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Report: Whole Foods demonstrates advantages of rapid solar rollouts


A new report makes the case for taking a standardized approach to rapidly rollout of solar rooftop installations.

An analysis by the Retail Industry Leaders Association and The Solar Foundation found that Whole Foods Market’s approach to rooftop solar installations in multiple facilities could be a valuable model for other retailers to consider.

Whole Foods recently announced a plan to retrofit approximately 100 facilities with rooftop solar by 2017, in addition to the 40 solar installations already completed by the end of 2015. The analysis, “Whole Foods Market; Making the Case for Rapid Solar Rollouts,” details how the retailer is meeting its goal.

“Whole Foods Market was able to find sensible solutions to many common challenges retailers face when implementing solar and ultimately created a smart pathway for expansion,” said Erin Hiatt, RILA’s senior manager, sustainability and compliance. “With more and more businesses exploring solar as a highly cost effective way to expand renewable energy generation, Whole Foods Market offers a replicable approach for the industry.”

Whole Foods had to overcome several challenges to stay on track, according to the report. First, negotiating separate arrangements with landlords for each unique solar project can be time-consuming and expensive. Second, roof quality can be a concern, especially in older buildings. Finally, the costs of financing each project can be inconsistent and uncertain.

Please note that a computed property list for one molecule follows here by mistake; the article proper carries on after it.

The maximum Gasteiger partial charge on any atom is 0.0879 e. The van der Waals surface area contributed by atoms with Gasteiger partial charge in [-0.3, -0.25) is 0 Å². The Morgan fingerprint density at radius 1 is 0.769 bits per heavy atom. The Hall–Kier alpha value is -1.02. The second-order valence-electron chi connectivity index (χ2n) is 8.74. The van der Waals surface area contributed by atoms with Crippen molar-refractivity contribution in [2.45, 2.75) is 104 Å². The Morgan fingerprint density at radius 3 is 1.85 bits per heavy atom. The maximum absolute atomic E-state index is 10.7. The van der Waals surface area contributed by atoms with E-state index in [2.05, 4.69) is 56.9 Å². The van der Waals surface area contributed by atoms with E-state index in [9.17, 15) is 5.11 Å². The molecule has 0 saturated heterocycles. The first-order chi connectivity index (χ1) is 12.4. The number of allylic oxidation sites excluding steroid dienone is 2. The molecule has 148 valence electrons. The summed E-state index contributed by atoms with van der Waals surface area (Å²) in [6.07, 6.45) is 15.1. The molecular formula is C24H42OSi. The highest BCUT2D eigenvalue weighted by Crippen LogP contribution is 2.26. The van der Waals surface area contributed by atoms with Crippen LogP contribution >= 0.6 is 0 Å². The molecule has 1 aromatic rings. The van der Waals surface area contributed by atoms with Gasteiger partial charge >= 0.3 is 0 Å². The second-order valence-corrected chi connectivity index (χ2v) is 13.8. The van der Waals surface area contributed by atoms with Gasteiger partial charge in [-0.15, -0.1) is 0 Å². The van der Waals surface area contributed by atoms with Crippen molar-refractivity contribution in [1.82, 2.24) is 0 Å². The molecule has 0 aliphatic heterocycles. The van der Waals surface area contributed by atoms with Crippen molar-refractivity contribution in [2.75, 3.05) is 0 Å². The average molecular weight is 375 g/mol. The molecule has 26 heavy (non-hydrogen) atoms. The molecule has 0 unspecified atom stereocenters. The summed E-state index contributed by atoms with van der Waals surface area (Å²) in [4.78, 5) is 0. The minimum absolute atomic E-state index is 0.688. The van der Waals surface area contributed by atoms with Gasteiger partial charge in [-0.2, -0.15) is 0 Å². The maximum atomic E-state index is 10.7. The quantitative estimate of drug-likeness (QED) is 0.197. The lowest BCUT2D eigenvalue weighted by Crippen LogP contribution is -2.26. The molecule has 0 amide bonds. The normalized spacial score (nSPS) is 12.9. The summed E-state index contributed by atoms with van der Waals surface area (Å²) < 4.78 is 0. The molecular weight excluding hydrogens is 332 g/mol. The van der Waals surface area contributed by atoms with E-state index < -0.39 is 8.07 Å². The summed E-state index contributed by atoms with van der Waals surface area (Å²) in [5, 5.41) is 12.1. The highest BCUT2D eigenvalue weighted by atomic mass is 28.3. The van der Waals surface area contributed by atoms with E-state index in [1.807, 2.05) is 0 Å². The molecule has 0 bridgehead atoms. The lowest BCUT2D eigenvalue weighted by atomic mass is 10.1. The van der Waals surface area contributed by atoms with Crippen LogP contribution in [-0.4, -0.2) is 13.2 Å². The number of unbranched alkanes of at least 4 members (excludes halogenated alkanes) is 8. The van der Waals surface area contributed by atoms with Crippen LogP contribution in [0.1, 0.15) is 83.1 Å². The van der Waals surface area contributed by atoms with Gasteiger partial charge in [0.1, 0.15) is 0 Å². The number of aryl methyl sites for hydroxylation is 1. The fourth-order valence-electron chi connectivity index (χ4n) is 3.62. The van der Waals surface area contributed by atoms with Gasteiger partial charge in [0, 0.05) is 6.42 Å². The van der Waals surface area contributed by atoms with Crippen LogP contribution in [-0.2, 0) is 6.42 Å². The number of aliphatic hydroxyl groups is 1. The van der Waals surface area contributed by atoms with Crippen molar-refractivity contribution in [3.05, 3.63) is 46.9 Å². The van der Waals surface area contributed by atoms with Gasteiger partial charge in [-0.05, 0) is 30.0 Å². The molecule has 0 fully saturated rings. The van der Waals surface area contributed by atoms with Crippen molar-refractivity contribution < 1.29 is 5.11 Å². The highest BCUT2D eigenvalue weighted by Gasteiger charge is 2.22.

Whole Foods Market addressed these challenges in different ways, First, toward the end of the last decade, the chain began including standardized language in its solar leases, which paved the way for future solar development. Earlier this year, the grocer selected two firms, NRG and SolarCity, to develop the new rooftop solar systems. By working with only a small number of system providers (two), Whole Foods was able to benefit from better terms, volume pricing, and consistent, field-tested hardware.

In the analysis, Whole Foods recommends that based on its experience, other retailers interested in rolling out solar rooftop installations:

• Start as early as possible to assess lease language and terms, establish solar-enabling language in new leases and renewals, and talk with landlords to gauge their interest in solar.

• Understand the building stock. Obtain structural and electrical plans, roof membrane warranties, and determine the expected life of the roof.

• Consider a limited vendor, multi-location approach to achieve economies of scale.

“Whole Foods Market is going solar using an innovative approach that will save money, save time, and benefit the environment,” said Andrea Luecke, president and executive director at The Solar Foundation. “We hope that other retailers will look to this approach as a guide for how to rapidly install solar across multiple facilities.”

The complete analysis can be found here.
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